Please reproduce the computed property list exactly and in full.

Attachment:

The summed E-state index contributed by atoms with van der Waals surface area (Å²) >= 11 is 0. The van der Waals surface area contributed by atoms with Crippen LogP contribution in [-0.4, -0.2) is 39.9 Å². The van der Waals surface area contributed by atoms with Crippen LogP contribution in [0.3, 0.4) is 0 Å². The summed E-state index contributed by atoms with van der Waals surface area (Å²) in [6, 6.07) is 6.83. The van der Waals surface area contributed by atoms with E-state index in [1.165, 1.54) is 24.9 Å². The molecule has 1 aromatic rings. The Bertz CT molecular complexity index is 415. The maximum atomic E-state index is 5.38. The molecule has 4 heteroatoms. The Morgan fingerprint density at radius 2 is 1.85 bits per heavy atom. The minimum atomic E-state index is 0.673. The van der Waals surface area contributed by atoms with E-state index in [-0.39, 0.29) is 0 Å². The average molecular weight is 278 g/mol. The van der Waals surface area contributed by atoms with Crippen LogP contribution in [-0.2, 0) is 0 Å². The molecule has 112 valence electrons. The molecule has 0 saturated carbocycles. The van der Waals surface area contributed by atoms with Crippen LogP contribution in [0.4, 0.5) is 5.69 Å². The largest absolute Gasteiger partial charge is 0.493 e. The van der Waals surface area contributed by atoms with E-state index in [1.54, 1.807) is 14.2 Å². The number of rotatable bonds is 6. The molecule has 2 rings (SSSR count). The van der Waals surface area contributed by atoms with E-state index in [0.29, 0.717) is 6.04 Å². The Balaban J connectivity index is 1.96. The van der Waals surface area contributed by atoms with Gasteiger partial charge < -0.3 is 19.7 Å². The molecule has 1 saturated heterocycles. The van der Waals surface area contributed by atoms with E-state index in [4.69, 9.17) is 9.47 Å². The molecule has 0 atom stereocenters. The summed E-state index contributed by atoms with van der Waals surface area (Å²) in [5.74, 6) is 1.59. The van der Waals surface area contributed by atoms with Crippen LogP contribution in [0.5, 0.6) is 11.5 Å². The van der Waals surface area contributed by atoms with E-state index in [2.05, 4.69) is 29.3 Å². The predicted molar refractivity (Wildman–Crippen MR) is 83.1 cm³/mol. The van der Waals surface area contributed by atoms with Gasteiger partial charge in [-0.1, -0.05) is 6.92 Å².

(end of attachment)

The summed E-state index contributed by atoms with van der Waals surface area (Å²) >= 11 is 0. The van der Waals surface area contributed by atoms with Crippen LogP contribution in [-0.4, -0.2) is 39.9 Å². The van der Waals surface area contributed by atoms with Crippen LogP contribution in [0.3, 0.4) is 0 Å². The summed E-state index contributed by atoms with van der Waals surface area (Å²) in [6, 6.07) is 6.83. The van der Waals surface area contributed by atoms with E-state index in [1.165, 1.54) is 24.9 Å². The molecule has 1 aromatic rings. The Bertz CT molecular complexity index is 415. The maximum atomic E-state index is 5.38. The molecule has 4 heteroatoms. The Morgan fingerprint density at radius 2 is 1.85 bits per heavy atom. The minimum atomic E-state index is 0.673. The van der Waals surface area contributed by atoms with E-state index in [-0.39, 0.29) is 0 Å². The average molecular weight is 278 g/mol. The van der Waals surface area contributed by atoms with Crippen LogP contribution in [-0.2, 0) is 0 Å². The molecule has 112 valence electrons. The molecule has 0 saturated carbocycles. The van der Waals surface area contributed by atoms with Crippen LogP contribution in [0.4, 0.5) is 5.69 Å². The largest absolute Gasteiger partial charge is 0.493 e. The van der Waals surface area contributed by atoms with E-state index in [1.54, 1.807) is 14.2 Å². The number of rotatable bonds is 6. The molecule has 2 rings (SSSR count). The van der Waals surface area contributed by atoms with E-state index in [0.29, 0.717) is 6.04 Å². The Balaban J connectivity index is 1.96. The van der Waals surface area contributed by atoms with Gasteiger partial charge < -0.3 is 19.7 Å². The molecule has 1 saturated heterocycles. The van der Waals surface area contributed by atoms with E-state index in [4.69, 9.17) is 9.47 Å². The molecule has 0 atom stereocenters. The summed E-state index contributed by atoms with van der Waals surface area (Å²) in [5.74, 6) is 1.59. The van der Waals surface area contributed by atoms with Crippen LogP contribution in [0.5, 0.6) is 11.5 Å². The van der Waals surface area contributed by atoms with E-state index in [2.05, 4.69) is 29.3 Å². The predicted molar refractivity (Wildman–Crippen MR) is 83.1 cm³/mol. The van der Waals surface area contributed by atoms with Gasteiger partial charge in [-0.1, -0.05) is 6.92 Å².